On the negative side, all that warm water can limit upwelling, the process by which cold ocean water filled with plankton and other nutrients is pushed to the surface, providing a smorgasbord for birds, fish and other marine life.#
Well-wishers: Water problems appearing as drought continues
By Heather Hacking
Two groups of people working hard to make a living from the land are finding things more difficult this summer as a third year of drought continues in the Sacramento Valley.
Scattered problems have been expected throughout the county, as the groundwater system, well depths and maintenance of wells varies.
In this case, two neighboring small-scale farmers have been able to work out a water sharing deal that will help them limp through the current growing season. However, if the drought continues, their story may be shared by more people dependent upon well water.
Growing Resourcefully Uniting Bellies, GRUB Cooperative, is a group of people living in a large house on Dayton Road.
The group of 13 residents strive to live sustainably, growing their own food, raising chickens, using sheep for weed control, composting, and many other practices.
Residents have formed a Community Supported Agriculture group, where consumers subscribe to receive food. Other projects include selling produce at local markets, building a garden for visits by school children, and composting.
The house also offers periodic educational programs, such as sustainability-related films and discussions.
They lease the property and farm 3 acres, as well as additional land nearby. For irrigation, they have a 185-foot-deep well that draws water at a depth of about 80 feet. Their pump is small, at three horsepower.
When GRUB leased the property last year, the Mau family had already been farming for the past six years on seven acres, with a sublease from the main house.
The property owner allows the Mau family free use of the land, and they have paid for electricity for a separate well. That well is about 30 to 35 feet deep and fed by an underground spring. The aged, 10-horsepower pump has had just enough pressure to reach the edge of their 7-acre growing area.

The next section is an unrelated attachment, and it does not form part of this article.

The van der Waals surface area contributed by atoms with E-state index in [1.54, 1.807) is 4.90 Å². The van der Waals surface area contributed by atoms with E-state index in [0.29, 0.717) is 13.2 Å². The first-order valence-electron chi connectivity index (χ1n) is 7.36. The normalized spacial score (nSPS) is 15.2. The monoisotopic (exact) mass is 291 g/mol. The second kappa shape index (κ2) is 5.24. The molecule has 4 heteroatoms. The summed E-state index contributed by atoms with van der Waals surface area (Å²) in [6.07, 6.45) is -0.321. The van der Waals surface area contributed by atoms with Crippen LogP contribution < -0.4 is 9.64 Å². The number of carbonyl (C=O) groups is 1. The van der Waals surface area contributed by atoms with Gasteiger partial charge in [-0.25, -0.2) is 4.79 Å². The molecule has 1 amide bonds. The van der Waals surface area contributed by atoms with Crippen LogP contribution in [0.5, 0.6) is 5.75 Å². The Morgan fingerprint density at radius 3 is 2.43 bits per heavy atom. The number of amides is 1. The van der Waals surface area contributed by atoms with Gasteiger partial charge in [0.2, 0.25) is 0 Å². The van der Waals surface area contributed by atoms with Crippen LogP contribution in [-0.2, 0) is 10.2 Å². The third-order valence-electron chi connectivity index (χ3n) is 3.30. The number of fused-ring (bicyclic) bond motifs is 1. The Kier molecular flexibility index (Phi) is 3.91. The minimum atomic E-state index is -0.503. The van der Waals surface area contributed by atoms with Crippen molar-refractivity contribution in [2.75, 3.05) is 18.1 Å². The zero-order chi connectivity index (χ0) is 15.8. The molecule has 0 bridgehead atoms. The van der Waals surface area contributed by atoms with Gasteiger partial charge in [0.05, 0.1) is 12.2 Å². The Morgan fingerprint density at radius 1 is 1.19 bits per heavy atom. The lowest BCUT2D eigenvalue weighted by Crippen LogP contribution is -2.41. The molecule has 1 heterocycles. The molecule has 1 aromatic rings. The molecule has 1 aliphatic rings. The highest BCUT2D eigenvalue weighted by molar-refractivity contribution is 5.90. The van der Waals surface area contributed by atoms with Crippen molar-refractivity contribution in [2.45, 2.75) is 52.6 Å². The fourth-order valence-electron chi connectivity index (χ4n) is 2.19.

Stephanie Elliott, a resident of the GRUB house, said that in times when nearby orchards near the Mau family farm are irrigated, the water in the shallow well sometimes dried up.
When the farmers waited until irrigation was done, they had enough water for their food and flowers grown for local farmers markets and a strawberry stand on McIntosh Avenue.
But this year, the water is not recharging enough to sustain the Mau family's planted fields.
With the crops on the nearby Mau family farm in jeopardy, the residents of the GRUB house talked about the situation and hooked up a system so the Mau family can receive water from the deeper well, divvying up the use of the water for the main property.
The Mau family now waters on Tuesdays and Friday.
Even with the water-sharing deal, it's likely the Mau family will lose some of their crops, Elliott said. The pressure from the three-horse-power pump has difficulty reaching all the way to the edge of the fields of the Mau family.
"The big issue for them is what crops they want to save," Elliott said.
The strawberry fields are the farthest away from the pump, along Dayton Road.
Elliott said the hope is that intense ag watering in the area will taper off soon, and that the water in the well formerly used by the Mau family will have water again.
The current deal is that the Mau family can share the main water source until October. Elliott said the residents at the GRUB house are glad they were able to help this year, and were able to find a balance, she said.
But unless the current drought ends, the water situation could continue to get worse. Estimates for deepening the wells or replacing the pumps are cost-prohibitive for either of the small farms.
The Butte County Department of Water Resources has been saying for several months that August could be the time when big trouble with vulnerable wells begins.
With the drought, areas farmers tap into shared groundwater. County water leaders have said that if the drought continues, people may need to work together to share the resource. That's one of the reasons the county has set up a management system, so that if groundwater problems occur in the future, there is a way for individual property owners to talk to each other and see if they can solve water issues.
Paul Gosselin, director of the Department of Water and Resource Conservation, said the situation out on Dayton Road sounds like what water managers had feared might begin to happen.
There have been calls from people having trouble with wells, especially those that have not been well maintained, older wells and/or shallow wells.
That's to be expected when the groundwater drops in drought. Gosselin's department has also been tracking groundwater levels, and has seen drops from 4-10 feet throughout the county.